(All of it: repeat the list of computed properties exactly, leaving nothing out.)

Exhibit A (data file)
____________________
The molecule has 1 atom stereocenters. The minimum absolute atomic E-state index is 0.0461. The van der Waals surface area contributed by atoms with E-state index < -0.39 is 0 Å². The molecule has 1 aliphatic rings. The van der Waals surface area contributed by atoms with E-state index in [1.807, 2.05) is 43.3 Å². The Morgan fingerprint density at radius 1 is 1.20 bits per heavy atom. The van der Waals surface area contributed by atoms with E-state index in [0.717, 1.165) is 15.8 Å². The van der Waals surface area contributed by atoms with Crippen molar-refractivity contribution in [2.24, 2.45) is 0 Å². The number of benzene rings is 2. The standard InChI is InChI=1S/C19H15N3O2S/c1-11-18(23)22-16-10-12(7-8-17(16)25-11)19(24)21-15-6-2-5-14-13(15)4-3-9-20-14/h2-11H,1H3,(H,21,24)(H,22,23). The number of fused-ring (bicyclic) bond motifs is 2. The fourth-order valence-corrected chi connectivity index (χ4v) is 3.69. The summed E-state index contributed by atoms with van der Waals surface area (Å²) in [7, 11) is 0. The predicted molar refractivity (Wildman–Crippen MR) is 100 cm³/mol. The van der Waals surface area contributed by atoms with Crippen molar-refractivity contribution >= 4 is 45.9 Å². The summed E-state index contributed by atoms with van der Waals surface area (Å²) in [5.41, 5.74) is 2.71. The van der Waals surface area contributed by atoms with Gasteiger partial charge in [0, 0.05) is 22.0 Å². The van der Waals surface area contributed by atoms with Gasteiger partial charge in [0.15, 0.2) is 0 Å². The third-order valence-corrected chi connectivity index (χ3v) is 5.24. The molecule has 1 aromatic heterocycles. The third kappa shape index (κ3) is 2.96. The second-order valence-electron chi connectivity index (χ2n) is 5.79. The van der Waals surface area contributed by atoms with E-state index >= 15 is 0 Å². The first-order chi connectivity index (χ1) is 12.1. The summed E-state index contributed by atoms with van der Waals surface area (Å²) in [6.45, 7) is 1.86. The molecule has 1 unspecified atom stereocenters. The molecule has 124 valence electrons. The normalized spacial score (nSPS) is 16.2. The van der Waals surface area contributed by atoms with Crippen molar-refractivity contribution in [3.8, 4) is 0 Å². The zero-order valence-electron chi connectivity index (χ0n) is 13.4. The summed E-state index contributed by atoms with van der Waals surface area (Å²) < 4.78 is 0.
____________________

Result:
The molecule has 1 atom stereocenters. The minimum absolute atomic E-state index is 0.0461. The van der Waals surface area contributed by atoms with E-state index < -0.39 is 0 Å². The molecule has 1 aliphatic rings. The van der Waals surface area contributed by atoms with E-state index in [1.807, 2.05) is 43.3 Å². The Morgan fingerprint density at radius 1 is 1.20 bits per heavy atom. The van der Waals surface area contributed by atoms with E-state index in [0.717, 1.165) is 15.8 Å². The van der Waals surface area contributed by atoms with Crippen molar-refractivity contribution in [2.24, 2.45) is 0 Å². The number of benzene rings is 2. The standard InChI is InChI=1S/C19H15N3O2S/c1-11-18(23)22-16-10-12(7-8-17(16)25-11)19(24)21-15-6-2-5-14-13(15)4-3-9-20-14/h2-11H,1H3,(H,21,24)(H,22,23). The number of fused-ring (bicyclic) bond motifs is 2. The fourth-order valence-corrected chi connectivity index (χ4v) is 3.69. The summed E-state index contributed by atoms with van der Waals surface area (Å²) in [7, 11) is 0. The predicted molar refractivity (Wildman–Crippen MR) is 100 cm³/mol. The van der Waals surface area contributed by atoms with Crippen molar-refractivity contribution >= 4 is 45.9 Å². The summed E-state index contributed by atoms with van der Waals surface area (Å²) in [5.41, 5.74) is 2.71. The van der Waals surface area contributed by atoms with Gasteiger partial charge in [0, 0.05) is 22.0 Å². The van der Waals surface area contributed by atoms with Gasteiger partial charge in [0.15, 0.2) is 0 Å². The third-order valence-corrected chi connectivity index (χ3v) is 5.24. The molecule has 1 aromatic heterocycles. The third kappa shape index (κ3) is 2.96. The second-order valence-electron chi connectivity index (χ2n) is 5.79. The van der Waals surface area contributed by atoms with E-state index >= 15 is 0 Å². The first-order chi connectivity index (χ1) is 12.1. The summed E-state index contributed by atoms with van der Waals surface area (Å²) in [6.45, 7) is 1.86. The molecule has 1 unspecified atom stereocenters. The molecule has 124 valence electrons. The normalized spacial score (nSPS) is 16.2. The van der Waals surface area contributed by atoms with Crippen molar-refractivity contribution in [3.8, 4) is 0 Å². The zero-order valence-electron chi connectivity index (χ0n) is 13.4. The summed E-state index contributed by atoms with van der Waals surface area (Å²) < 4.78 is 0.